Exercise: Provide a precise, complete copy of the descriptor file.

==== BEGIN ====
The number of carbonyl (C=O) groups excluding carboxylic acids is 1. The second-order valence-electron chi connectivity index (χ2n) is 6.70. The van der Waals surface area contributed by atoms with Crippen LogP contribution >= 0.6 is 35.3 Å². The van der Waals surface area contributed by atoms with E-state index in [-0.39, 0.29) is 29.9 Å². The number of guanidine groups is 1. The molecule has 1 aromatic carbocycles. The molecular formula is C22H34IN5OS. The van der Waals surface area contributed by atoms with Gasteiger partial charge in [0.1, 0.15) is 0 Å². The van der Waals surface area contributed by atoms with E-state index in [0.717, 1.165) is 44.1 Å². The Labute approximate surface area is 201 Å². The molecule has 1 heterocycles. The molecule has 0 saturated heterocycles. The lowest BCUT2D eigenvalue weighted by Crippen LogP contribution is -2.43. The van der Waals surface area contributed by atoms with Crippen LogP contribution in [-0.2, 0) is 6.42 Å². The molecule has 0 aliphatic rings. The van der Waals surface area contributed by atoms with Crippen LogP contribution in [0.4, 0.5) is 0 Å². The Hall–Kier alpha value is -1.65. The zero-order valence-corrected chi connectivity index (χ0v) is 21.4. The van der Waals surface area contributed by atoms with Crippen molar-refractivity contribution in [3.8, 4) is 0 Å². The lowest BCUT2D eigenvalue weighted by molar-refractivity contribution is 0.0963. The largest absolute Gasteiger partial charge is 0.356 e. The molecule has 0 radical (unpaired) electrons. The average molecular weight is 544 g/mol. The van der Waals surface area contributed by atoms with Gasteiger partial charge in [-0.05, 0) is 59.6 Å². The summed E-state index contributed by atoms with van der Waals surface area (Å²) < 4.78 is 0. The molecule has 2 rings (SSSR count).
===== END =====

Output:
The number of carbonyl (C=O) groups excluding carboxylic acids is 1. The second-order valence-electron chi connectivity index (χ2n) is 6.70. The van der Waals surface area contributed by atoms with Crippen LogP contribution >= 0.6 is 35.3 Å². The van der Waals surface area contributed by atoms with E-state index in [-0.39, 0.29) is 29.9 Å². The number of guanidine groups is 1. The molecule has 1 aromatic carbocycles. The molecular formula is C22H34IN5OS. The van der Waals surface area contributed by atoms with Gasteiger partial charge in [0.1, 0.15) is 0 Å². The van der Waals surface area contributed by atoms with E-state index in [0.717, 1.165) is 44.1 Å². The Labute approximate surface area is 201 Å². The molecule has 1 heterocycles. The molecule has 0 saturated heterocycles. The lowest BCUT2D eigenvalue weighted by Crippen LogP contribution is -2.43. The van der Waals surface area contributed by atoms with Crippen LogP contribution in [-0.2, 0) is 6.42 Å². The molecule has 0 aliphatic rings. The van der Waals surface area contributed by atoms with Crippen LogP contribution in [0.4, 0.5) is 0 Å². The Hall–Kier alpha value is -1.65. The zero-order valence-corrected chi connectivity index (χ0v) is 21.4. The van der Waals surface area contributed by atoms with Crippen molar-refractivity contribution in [3.8, 4) is 0 Å². The lowest BCUT2D eigenvalue weighted by molar-refractivity contribution is 0.0963. The largest absolute Gasteiger partial charge is 0.356 e. The molecule has 0 radical (unpaired) electrons. The average molecular weight is 544 g/mol. The van der Waals surface area contributed by atoms with Gasteiger partial charge in [-0.05, 0) is 59.6 Å². The summed E-state index contributed by atoms with van der Waals surface area (Å²) < 4.78 is 0. The molecule has 2 rings (SSSR count).